The Office of First Year Experience coordinates an academic alert system that allows faculty and advisers to monitor freshmen in their first semester. The alert system coordinates the efforts of faculty, advisers, and student support personnel in identifying at risk students and helping them find and use the support they need as they adjust to the demands of college.
The Alert Process
The Office of First Year Experience sends an alert roster to every faculty member who has first semester freshmen enrolled in their classes. Faculty may receive a roster that contains the name of 100 students, as is the case in BIO 101 or CHE 111, or a roster that contains the name of only a few freshmen.
Alerts are sent to faculty twice during the fall semester:
1) A first alert is sent in late September after students have been attending classes for 3-4 weeks. This first alert is meant to identify students who may be having difficulty adjusting to college. It identifies the following areas and asks faculty to indicate any problems: attendance, classroom behavior, basic comprehension issues, and missed assignments. This roster does not ask for feedback on test performance since it is intended only to identify students who may be having difficulty with social or emotional adjustment.
2) A second alert is sent in mid October when many students are taking midterm exams. This alert asks faculty to identify students who are having academic difficulty as demonstrated by low test scores, low quiz scores, failure to turn in assignments, missed classes, and understanding course content. Faculty will also recommend a course of action, such as “needs tutoring,” or “needs help with study skills.”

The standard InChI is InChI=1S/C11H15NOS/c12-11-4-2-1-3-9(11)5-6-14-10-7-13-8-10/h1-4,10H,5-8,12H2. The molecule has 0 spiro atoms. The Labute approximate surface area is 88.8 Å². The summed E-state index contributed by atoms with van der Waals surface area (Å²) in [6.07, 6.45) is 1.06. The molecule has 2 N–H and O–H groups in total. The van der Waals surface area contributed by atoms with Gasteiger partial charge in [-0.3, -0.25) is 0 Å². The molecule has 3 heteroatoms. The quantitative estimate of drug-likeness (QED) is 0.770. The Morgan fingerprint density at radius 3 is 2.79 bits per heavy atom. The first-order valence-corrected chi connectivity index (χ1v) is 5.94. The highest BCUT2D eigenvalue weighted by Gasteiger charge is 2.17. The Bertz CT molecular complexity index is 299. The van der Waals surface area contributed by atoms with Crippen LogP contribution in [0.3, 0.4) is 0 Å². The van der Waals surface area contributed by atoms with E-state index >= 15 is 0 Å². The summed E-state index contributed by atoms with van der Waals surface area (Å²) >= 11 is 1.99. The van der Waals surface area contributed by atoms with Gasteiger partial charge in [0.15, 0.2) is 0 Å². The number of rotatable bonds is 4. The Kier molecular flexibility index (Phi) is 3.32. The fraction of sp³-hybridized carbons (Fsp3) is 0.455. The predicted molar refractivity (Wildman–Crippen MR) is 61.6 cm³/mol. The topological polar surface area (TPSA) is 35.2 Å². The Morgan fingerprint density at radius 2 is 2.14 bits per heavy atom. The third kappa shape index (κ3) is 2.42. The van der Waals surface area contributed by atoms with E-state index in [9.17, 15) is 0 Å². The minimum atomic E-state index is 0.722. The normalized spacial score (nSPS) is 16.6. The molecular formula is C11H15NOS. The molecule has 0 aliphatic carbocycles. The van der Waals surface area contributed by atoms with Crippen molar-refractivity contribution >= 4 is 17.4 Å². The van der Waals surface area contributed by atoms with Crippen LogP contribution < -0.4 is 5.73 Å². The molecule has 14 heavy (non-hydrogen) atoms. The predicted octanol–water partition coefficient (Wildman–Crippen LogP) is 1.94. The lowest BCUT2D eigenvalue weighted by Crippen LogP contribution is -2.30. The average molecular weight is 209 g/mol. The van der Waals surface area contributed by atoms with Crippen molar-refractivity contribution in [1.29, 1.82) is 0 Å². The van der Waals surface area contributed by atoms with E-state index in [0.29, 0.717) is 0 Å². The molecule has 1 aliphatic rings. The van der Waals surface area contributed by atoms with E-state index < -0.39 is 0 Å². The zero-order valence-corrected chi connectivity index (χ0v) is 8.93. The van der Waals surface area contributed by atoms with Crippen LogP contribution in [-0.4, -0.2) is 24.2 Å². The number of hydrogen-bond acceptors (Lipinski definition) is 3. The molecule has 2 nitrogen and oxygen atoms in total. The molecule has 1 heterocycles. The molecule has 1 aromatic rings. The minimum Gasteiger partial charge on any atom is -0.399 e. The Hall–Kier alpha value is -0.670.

Faculty have approximately one week to ten days to complete each alert roster and return it to the Office of First Year Experience. The Office of First Year Experience notifies first year advisers of the feedback their advisees have received. This typically happens the second week of October and the first week of November. Advisers in turn meet with students in order to discuss and address issues raised in the alerts.
The Adviser’s Role
The adviser’s role in the alert process is critical. If advisers do not follow up with students identified through the process, the feedback we receive from faculty is useless. It is vitally important to make contact with students who are experiencing difficulty in the early weeks of their first semester. Your role is to ask questions, listen, and guide students to the appropriate resources or to make necessary changes.
- Make appointments to meet with any students identified by their professors. The sooner you can talk with these students the better. Many of them would like to talk to someone but don’t know who or how. Many of them need guidance or need to find various resources on campus. Remind students that it’s normal and common for students to experience some difficulty adjusting to college. Talk with them about how the issues they may be having and possible solutions.